The United Nations Secretary General has strongly condemned car bombings outside two mosques in the northern Lebanese city of Tripoli, which killed 42 people and wounded more than 500.
A statement released shortly after the explosions hit worshippers following Friday noon prayers, said Ban Ki-moon "strongly condemns the explosion of two car bombs ... leaving tens killed and hundreds injured".
He also "calls on all Lebanese to exercise restraint, to remain united, and to support their state institutions, particularly the security forces, in maintaining calm and order in Tripoli and throughout the country," it said.
The United States also condemned the apparently coordinated bombings, the biggest and deadliest in Tripoli since the end of Lebanon's civil war.
US National Security Adviser Susan Rice wrote on Twitter that Washington "strongly condemns" the attacks.
Rice also extended condolences for "the loss of innocent life".
Meanwhile, EU foreign affairs chief Catherine Ashton said she was "appalled" by the attacks and called for a swift investigation.
Ashton "condemns this terrorist attack in the strongest terms and reaffirms that terrorism and any use of violence against civilians are completely unacceptable," a statement from her office said.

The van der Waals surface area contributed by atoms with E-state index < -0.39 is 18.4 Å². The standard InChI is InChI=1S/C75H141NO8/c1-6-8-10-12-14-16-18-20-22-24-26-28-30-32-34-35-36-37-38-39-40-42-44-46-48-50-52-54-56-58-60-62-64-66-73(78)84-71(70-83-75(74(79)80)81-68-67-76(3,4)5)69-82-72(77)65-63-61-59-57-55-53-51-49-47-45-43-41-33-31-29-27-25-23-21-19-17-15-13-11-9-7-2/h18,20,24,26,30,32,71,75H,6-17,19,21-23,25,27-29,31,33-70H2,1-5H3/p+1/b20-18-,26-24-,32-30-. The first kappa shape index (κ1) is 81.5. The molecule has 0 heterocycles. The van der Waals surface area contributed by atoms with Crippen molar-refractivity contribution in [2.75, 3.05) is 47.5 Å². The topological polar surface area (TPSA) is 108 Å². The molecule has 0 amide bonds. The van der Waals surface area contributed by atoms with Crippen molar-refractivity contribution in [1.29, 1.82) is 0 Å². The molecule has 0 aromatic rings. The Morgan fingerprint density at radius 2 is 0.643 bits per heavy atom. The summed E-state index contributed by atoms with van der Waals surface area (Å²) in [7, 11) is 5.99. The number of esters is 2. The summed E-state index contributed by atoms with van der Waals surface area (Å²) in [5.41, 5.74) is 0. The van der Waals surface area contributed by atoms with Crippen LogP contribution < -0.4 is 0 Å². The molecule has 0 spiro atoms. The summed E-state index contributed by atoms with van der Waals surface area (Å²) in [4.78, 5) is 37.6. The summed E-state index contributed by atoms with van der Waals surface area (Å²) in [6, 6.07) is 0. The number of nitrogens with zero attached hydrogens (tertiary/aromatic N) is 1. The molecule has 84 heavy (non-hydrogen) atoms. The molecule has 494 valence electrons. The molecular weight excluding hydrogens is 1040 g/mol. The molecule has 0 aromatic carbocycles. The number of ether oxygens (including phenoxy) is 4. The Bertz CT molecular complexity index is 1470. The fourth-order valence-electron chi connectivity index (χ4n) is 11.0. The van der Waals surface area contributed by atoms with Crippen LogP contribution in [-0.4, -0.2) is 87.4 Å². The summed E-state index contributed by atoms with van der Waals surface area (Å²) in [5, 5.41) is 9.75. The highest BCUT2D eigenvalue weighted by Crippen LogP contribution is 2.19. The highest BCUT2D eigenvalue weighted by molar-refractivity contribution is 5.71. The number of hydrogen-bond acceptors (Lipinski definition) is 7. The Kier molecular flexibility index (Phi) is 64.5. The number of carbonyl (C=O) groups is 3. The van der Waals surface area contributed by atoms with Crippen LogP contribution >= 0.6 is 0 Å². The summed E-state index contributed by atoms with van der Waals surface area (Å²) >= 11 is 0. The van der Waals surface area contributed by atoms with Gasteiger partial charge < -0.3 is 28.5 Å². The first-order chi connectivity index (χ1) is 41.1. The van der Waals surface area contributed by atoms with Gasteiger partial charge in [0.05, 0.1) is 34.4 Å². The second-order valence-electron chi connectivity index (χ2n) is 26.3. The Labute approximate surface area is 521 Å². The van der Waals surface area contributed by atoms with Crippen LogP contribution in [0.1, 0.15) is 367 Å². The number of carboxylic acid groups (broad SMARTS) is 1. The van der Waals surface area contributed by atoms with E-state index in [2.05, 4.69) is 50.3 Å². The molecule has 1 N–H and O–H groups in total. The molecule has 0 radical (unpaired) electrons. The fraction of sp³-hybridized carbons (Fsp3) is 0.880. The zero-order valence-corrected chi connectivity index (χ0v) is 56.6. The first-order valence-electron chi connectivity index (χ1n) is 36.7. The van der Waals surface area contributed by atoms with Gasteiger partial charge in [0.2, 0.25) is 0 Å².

"She calls for a swift investigation into the events and to bring the perpetrators to justice."
French President Francois Hollande strongly condemned the "odious, cowardly attacks".
Hollande pledged France's continued support for Lebanon "in this tragic context", and backed the efforts of President Michel Sleiman and the Lebanese army to "safeguard Lebanon from the consequences of the Syrian crisis."
Britain's foreign office also condemned the "abhorrent attacks", with the foriegn office minister, Alistair Burt, saying "it is important that the Lebanese authorities are given the support they need to investigate this attack fully and return calm to the streets of Tripoli."